Smithsonian.com reports that
in June 1974, the first item marked with a Universal Product Code (UPC) – a
pack of Wrigley’s chewing gum – was scanned through the checkout of Marsh
Supermarket in Ohio, USA. However, the journey of this bar code began a few
decades before that. 


The concept of a machine-readable product code was first patented by American
inventor Joe Woodland and his associate Bernard Silver. The idea first came to
Woodland while he was on Miami Beach in January 1949 and he began drawing lines
in the sand, inspired by Morse Code. For quite some time, Woodland and Silver
had been trying to devise a type of code that could be easily and clearly
printed on groceries and then scanned to simplify stocktaking and solve the
issue of slow supermarket queues. 

First envisioned as a rectangular row of lines of varying thickness, Woodland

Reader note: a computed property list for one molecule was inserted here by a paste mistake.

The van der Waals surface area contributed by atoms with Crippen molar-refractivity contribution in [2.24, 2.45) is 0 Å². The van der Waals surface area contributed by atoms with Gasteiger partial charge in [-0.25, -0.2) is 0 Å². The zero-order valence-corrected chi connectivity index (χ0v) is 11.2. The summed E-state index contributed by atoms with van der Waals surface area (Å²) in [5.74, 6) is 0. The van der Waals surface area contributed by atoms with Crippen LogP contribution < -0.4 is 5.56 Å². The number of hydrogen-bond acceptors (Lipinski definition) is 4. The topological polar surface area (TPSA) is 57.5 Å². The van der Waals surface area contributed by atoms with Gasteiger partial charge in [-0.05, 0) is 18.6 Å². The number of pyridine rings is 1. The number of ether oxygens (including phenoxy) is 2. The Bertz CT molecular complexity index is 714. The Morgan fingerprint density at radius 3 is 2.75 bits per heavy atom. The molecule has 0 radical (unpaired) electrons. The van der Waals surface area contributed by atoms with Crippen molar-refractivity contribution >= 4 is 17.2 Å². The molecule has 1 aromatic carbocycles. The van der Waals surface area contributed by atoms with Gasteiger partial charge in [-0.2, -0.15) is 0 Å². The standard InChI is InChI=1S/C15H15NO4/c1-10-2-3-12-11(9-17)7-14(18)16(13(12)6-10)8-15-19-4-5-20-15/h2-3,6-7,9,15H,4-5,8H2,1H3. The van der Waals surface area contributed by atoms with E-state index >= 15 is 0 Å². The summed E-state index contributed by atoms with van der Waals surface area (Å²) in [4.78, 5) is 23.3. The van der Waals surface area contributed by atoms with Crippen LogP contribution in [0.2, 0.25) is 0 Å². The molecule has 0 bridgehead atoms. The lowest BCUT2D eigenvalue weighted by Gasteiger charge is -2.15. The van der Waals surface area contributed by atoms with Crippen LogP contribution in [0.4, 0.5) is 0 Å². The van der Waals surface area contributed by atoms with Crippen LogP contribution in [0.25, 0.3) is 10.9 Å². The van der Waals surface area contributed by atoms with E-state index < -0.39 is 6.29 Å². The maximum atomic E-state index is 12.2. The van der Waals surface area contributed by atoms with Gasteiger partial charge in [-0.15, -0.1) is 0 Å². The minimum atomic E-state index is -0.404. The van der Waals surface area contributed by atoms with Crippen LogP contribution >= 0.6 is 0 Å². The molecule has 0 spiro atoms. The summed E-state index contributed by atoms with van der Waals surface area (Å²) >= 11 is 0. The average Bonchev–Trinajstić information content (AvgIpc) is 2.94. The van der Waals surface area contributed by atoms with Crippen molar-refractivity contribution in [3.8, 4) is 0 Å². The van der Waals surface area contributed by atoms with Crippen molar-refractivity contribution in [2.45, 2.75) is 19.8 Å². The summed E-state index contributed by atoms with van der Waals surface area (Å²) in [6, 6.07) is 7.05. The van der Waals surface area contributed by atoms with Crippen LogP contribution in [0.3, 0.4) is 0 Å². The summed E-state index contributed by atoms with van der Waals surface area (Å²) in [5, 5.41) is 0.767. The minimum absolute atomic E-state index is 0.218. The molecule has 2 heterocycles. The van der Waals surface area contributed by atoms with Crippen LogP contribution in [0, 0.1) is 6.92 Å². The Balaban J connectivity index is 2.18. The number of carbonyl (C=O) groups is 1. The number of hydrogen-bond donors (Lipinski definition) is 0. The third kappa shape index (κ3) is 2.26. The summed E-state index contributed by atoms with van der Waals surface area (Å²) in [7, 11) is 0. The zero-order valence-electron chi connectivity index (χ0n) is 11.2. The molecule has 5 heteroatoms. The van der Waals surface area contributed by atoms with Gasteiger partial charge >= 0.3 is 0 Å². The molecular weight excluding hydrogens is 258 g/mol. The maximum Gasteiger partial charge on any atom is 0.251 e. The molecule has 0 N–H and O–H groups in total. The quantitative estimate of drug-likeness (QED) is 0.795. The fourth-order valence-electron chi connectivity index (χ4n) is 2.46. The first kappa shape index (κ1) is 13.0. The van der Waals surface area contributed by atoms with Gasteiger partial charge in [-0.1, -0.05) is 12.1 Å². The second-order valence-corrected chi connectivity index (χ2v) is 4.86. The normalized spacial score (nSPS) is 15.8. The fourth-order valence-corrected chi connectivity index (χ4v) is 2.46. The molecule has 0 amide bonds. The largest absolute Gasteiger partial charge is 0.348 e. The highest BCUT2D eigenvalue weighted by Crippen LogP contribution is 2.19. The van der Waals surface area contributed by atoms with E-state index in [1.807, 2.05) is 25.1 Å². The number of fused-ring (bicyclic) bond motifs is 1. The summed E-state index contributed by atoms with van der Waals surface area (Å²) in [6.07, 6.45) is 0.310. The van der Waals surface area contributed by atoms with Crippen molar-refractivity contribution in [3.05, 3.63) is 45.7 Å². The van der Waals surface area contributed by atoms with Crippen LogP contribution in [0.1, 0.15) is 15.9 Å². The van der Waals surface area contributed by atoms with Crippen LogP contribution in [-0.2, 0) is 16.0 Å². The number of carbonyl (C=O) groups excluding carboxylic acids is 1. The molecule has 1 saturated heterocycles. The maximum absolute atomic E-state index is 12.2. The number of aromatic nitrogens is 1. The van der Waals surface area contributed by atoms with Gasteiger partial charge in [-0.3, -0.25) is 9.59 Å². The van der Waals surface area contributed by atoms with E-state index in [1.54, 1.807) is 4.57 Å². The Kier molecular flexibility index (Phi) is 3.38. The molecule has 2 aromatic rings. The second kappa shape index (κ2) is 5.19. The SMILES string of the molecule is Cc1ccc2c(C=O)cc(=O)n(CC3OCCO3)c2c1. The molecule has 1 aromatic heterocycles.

and Silver changed their design to a bull’s eye shape, which they felt would be
easier to read from all angles. A research team at the Radio Corporation of
America (RCA) assisted with the technical development of an automated
check-out; and the first live test took place in Cincinnati in 1972. 

In 1973, representatives of the grocery trade in the US began searching for a
way to introduce a Universal Product Code – which could be universally applied
to all goods manufactured for sale in supermarkets. They wanted this code to
uniquely identify the product and the company that made it. This body was
looking for a symbol that was small, neat and readable from any angle. 

At the stage, Woodland was working at International Business Machines (IBM) –
and he was part of a team that submitted a version of the UPS for
consideration. The bar code that was put forward by IBM was ultimately designed
by Woodland’s colleague George Laurer, who moved away from the bull’s eye shape
to the rectangular design we are familiar with today. This is the design that
was selected by the committee. 

While the manufacturing and retail industries took a few years to warm up to
the UPC, both manufacturers and mass retailers began to adopt it in the 1980s;
and by 2004, the bar code was used by 80-90% of the top 500 companies in the
U.S.

Of course, coding and marking has evolved quite a lot since then. For
industry updates and cutting-edge coding technology, contact Pyrotec
PackMark
.

Source:
Bizcommunity